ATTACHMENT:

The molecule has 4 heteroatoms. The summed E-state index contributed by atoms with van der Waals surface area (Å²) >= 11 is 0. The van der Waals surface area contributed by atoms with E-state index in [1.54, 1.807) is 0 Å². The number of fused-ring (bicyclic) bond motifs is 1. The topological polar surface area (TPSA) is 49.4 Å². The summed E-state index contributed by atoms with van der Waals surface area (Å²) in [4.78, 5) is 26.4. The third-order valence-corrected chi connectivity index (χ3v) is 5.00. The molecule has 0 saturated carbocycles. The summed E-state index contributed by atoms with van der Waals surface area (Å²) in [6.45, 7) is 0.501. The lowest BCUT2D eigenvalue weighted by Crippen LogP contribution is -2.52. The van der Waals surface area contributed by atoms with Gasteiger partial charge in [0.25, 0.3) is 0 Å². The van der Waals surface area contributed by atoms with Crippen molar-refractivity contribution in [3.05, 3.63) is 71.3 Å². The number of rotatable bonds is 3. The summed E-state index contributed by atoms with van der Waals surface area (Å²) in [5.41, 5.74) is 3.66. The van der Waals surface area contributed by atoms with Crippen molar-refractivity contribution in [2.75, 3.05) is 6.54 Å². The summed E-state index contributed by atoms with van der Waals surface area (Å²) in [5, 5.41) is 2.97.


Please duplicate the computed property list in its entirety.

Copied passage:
The molecule has 4 heteroatoms. The summed E-state index contributed by atoms with van der Waals surface area (Å²) >= 11 is 0. The van der Waals surface area contributed by atoms with E-state index in [1.54, 1.807) is 0 Å². The number of fused-ring (bicyclic) bond motifs is 1. The topological polar surface area (TPSA) is 49.4 Å². The summed E-state index contributed by atoms with van der Waals surface area (Å²) in [4.78, 5) is 26.4. The third-order valence-corrected chi connectivity index (χ3v) is 5.00. The molecule has 0 saturated carbocycles. The summed E-state index contributed by atoms with van der Waals surface area (Å²) in [6.45, 7) is 0.501. The lowest BCUT2D eigenvalue weighted by Crippen LogP contribution is -2.52. The van der Waals surface area contributed by atoms with Gasteiger partial charge in [0.25, 0.3) is 0 Å². The van der Waals surface area contributed by atoms with Crippen molar-refractivity contribution in [3.05, 3.63) is 71.3 Å². The number of rotatable bonds is 3. The summed E-state index contributed by atoms with van der Waals surface area (Å²) in [5.41, 5.74) is 3.66. The van der Waals surface area contributed by atoms with Crippen molar-refractivity contribution in [2.75, 3.05) is 6.54 Å². The summed E-state index contributed by atoms with van der Waals surface area (Å²) in [5, 5.41) is 2.97.